On the eve of the release of Narrow Stairs I’ve decided to take a look at Death Cab for Cutie’s last album Plans. While technically not an independent release, it was their major label debut, and something of a culmination of their previous four releases on Barsuk. Their fifth album didn’t just have to stand up to the rest of the band’s catalog though, it also had to live up to the popularity from Transatlanticism being written into The O.C. television series as well as the success of The Postal Service’s debut album. But it delivered and then some.
As with Death Cab’s previous releases, Ben Gibbard’s lyrics are full of great imagery and metaphors. The album opens with “Marching Bands of Manhattan” describing how “Sorrow drips into your heart through a pinhole/ Just like a faucet that leaks.” And “Summer Skin” captures the nostalgic feelings of unrequited love in an epidermis metaphor, “we peeled the freckles from our shoulders/ Our brand new coats were so flushed and pink…we’d left our love in our summer skin.” And while maintaining this style that’s defined Death Cab’s lyrics for the past four albums, Gibbard’s words take on a new direction with this release.
Expanding on his use of geography and distance as metaphor for relationships, Gibbard moves into a metaphysical arena on this album. Three songs explore the central theme and clarify exactly what these plans are that the title refers to. He first touches upon it on what was the album’s first single “Soul Meets Body” when he declares, “But if the silence takes you then I hope it takes me to.” The question at the heart of this record is that of how to deal with loss. When you’ve spent most of the important moments of your life with someone, moving throughout the world together, what else are you to do when they pass on but wish to pass on as well. This desire is addressed quite directly in the title of “I Will Follow You Into the Dark,” the album’s acoustic sing-along ballad.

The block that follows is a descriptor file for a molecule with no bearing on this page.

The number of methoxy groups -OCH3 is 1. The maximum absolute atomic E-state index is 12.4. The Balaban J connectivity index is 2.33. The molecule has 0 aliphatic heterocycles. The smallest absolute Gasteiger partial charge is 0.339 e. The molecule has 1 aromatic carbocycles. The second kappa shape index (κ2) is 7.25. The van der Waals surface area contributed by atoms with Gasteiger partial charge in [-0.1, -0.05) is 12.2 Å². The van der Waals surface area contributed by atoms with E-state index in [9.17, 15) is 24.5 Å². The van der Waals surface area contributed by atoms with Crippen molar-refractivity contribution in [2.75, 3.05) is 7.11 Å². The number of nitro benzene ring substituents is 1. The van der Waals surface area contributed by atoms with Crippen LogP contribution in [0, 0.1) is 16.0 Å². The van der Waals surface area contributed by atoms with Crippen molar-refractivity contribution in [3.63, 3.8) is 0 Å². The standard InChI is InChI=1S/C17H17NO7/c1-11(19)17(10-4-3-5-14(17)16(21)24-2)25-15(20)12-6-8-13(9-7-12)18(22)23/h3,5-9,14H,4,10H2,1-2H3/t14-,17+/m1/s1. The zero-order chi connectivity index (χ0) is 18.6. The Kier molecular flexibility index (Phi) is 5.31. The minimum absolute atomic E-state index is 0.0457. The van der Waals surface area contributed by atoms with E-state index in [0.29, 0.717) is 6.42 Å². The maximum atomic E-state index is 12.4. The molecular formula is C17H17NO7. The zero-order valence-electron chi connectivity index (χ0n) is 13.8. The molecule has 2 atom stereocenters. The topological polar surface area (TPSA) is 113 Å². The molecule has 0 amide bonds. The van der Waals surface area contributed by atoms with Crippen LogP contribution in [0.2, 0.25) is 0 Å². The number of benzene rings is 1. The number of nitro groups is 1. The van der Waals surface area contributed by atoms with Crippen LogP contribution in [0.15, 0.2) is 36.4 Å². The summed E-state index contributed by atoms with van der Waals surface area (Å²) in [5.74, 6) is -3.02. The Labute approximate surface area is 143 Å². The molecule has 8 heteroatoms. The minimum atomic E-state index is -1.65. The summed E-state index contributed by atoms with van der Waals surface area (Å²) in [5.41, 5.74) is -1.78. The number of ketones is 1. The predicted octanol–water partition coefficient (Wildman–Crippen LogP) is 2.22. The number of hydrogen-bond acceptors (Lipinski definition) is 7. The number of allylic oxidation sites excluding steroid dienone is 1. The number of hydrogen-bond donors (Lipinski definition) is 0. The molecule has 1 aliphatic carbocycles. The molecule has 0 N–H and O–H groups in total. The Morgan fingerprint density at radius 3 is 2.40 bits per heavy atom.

But this exploration comes in its most direct form in “What Sarah Said.” After beautifully establishing the physical and emotional scenery of waiting for a loved one in an ICU he comes to the realization of what all of our plans in life are, just “a tiny prayer to Father Time” and reaches a harsh understanding of what a friend once said, that “love is watching someone die.” And after having laid this all out for the listener there are no more lyrics. Just a soft rolling drum beat, a gentle guitar stroke, and a churning piano melody. And with this serving as a moment for reflection he then poses a question. A seemingly simple, yet potentially heart-wrenching question…
“So who’s gonna watch you die?”
It’s a chance for us to meditate, to explore for ourselves whether or not we have anyone who can share those bizarre moments that occur when the plans we make don’t turn out how we’d expected. That’s the reason this album is so instantaneously accessible. Because for those who can relate, it reinforces their thoughts and feelings. And for those that haven’t been there yet, it captures something they’re trying to discover.